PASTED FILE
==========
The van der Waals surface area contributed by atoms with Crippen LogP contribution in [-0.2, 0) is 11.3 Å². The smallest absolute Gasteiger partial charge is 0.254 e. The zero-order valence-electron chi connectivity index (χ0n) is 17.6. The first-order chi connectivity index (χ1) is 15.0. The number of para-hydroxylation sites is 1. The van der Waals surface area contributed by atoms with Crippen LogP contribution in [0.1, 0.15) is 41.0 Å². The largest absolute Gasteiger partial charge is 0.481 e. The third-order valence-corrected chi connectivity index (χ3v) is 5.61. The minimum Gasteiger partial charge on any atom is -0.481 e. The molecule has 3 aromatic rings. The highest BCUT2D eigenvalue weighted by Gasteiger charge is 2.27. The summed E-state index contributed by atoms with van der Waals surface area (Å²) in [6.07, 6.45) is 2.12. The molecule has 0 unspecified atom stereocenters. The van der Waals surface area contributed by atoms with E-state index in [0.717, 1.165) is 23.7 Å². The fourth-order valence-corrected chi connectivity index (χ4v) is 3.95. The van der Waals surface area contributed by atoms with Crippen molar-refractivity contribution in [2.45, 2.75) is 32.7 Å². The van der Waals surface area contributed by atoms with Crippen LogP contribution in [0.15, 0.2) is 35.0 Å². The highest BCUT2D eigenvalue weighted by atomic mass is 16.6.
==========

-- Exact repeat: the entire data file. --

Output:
The van der Waals surface area contributed by atoms with Crippen LogP contribution in [-0.2, 0) is 11.3 Å². The smallest absolute Gasteiger partial charge is 0.254 e. The zero-order valence-electron chi connectivity index (χ0n) is 17.6. The first-order chi connectivity index (χ1) is 15.0. The number of para-hydroxylation sites is 1. The van der Waals surface area contributed by atoms with Crippen LogP contribution in [0.1, 0.15) is 41.0 Å². The largest absolute Gasteiger partial charge is 0.481 e. The third-order valence-corrected chi connectivity index (χ3v) is 5.61. The minimum Gasteiger partial charge on any atom is -0.481 e. The molecule has 3 aromatic rings. The highest BCUT2D eigenvalue weighted by Gasteiger charge is 2.27. The summed E-state index contributed by atoms with van der Waals surface area (Å²) in [6.07, 6.45) is 2.12. The molecule has 0 unspecified atom stereocenters. The van der Waals surface area contributed by atoms with E-state index in [0.717, 1.165) is 23.7 Å². The fourth-order valence-corrected chi connectivity index (χ4v) is 3.95. The van der Waals surface area contributed by atoms with Crippen molar-refractivity contribution in [2.45, 2.75) is 32.7 Å². The van der Waals surface area contributed by atoms with Crippen LogP contribution in [0.15, 0.2) is 35.0 Å². The highest BCUT2D eigenvalue weighted by atomic mass is 16.6.